472658 Novel Tethering Approaches for Supported Biomembranes with Composition and Orientation Control for Biomaterial Ligand Displays and Membrane Protein Assays

Thursday, November 17, 2016: 2:36 PM
Continental 1 (Hilton San Francisco Union Square)
William Houlihan, Chemical Engineering, City College of New York (Graduate Center, CUNY), New York, NY, Yueming Li, Molecular Pharmacology and Chemistry Program, Memorial Sloan-Kettering Cancer Center, New York, NY and Lane Gilchrist, Chemical Engineering and Biomedical Engineering, City College of New York of CUNY, New York, NY

Integral membrane proteins are structures present within the lipid membranes of a cell that have a wide variety of functionality, ranging from cleavage to transport to cell-to-cell signaling. The proteins often contain large extramembrane domains leading to difficulties in reconstitution in isolated systems. These proteins require a confluent bilayer, proper protein and substrate orientation, and appropriate chemical environment, along with adequate spacing to relieve outside stresses on the membrane. Despite extensive studies across a variety of integral membrane proteins, a high throughput systematic assay has yet to be developed for such proteins. In these studies, a supported lipid bilayer containing tethering and cushioning moieties is developed to isolate the biologically relevant transmembrane orientations of the membrane bound enzymatic system. This work shows two biomembrane platforms used to build new multifunctional systems, planar biomembranes and also spherical proteolipobeads that facilitate high throughput analysis. We have characterized the structures, phase localization and compositions of enzymes in proteolipobead and planar systems by employing correlative optical and surface microscopy from the micro- to the nanoscale with superresolution microscopy. This work is directed at the at the intramembrane protease γ-secretase, an enigmatic enzyme with major public health relevance. It is proposed that a platform containing biologically active proteins in appropriate configurations and lipid compositions with proper support structures can be developed for the functional analysis of γ-secretase and other integral membrane proteins.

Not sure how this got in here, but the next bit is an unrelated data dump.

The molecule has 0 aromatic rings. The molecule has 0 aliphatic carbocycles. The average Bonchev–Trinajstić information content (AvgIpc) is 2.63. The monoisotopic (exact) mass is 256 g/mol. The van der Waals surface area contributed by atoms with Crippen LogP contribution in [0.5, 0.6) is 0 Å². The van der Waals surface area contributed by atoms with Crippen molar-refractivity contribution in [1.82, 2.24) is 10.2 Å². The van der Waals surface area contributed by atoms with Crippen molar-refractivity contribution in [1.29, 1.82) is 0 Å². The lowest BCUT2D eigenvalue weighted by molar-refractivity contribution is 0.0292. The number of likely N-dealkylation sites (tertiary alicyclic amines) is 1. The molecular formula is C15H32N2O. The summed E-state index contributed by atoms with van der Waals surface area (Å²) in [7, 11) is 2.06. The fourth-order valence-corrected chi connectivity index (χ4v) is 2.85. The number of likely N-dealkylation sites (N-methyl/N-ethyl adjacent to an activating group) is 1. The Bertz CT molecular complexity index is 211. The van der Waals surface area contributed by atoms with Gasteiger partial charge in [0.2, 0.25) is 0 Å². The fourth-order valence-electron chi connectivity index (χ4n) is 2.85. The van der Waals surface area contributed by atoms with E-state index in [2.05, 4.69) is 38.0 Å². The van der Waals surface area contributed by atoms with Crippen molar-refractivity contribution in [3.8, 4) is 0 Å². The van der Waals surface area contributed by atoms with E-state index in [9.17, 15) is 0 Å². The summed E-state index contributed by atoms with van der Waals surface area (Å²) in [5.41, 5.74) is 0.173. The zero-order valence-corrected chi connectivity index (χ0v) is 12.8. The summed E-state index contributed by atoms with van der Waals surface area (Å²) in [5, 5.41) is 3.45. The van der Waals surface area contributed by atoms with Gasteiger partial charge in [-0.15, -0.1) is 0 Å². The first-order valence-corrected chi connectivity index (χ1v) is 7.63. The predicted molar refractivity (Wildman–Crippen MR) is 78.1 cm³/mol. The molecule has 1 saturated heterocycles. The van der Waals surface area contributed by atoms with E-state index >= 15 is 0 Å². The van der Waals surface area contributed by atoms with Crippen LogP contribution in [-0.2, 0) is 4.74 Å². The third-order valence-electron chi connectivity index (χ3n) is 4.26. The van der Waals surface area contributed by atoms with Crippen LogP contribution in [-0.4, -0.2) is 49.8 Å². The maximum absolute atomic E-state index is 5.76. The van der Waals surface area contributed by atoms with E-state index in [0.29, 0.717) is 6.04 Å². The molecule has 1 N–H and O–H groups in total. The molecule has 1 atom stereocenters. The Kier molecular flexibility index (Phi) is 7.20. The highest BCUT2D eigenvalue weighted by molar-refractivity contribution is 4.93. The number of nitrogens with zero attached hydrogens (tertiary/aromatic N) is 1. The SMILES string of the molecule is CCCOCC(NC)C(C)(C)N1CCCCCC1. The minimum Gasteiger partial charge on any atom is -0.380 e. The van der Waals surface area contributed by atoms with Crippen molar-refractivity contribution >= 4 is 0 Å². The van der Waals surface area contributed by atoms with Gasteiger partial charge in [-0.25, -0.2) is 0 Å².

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See more of this Session: Biomimetic Materials
See more of this Group/Topical: Materials Engineering and Sciences Division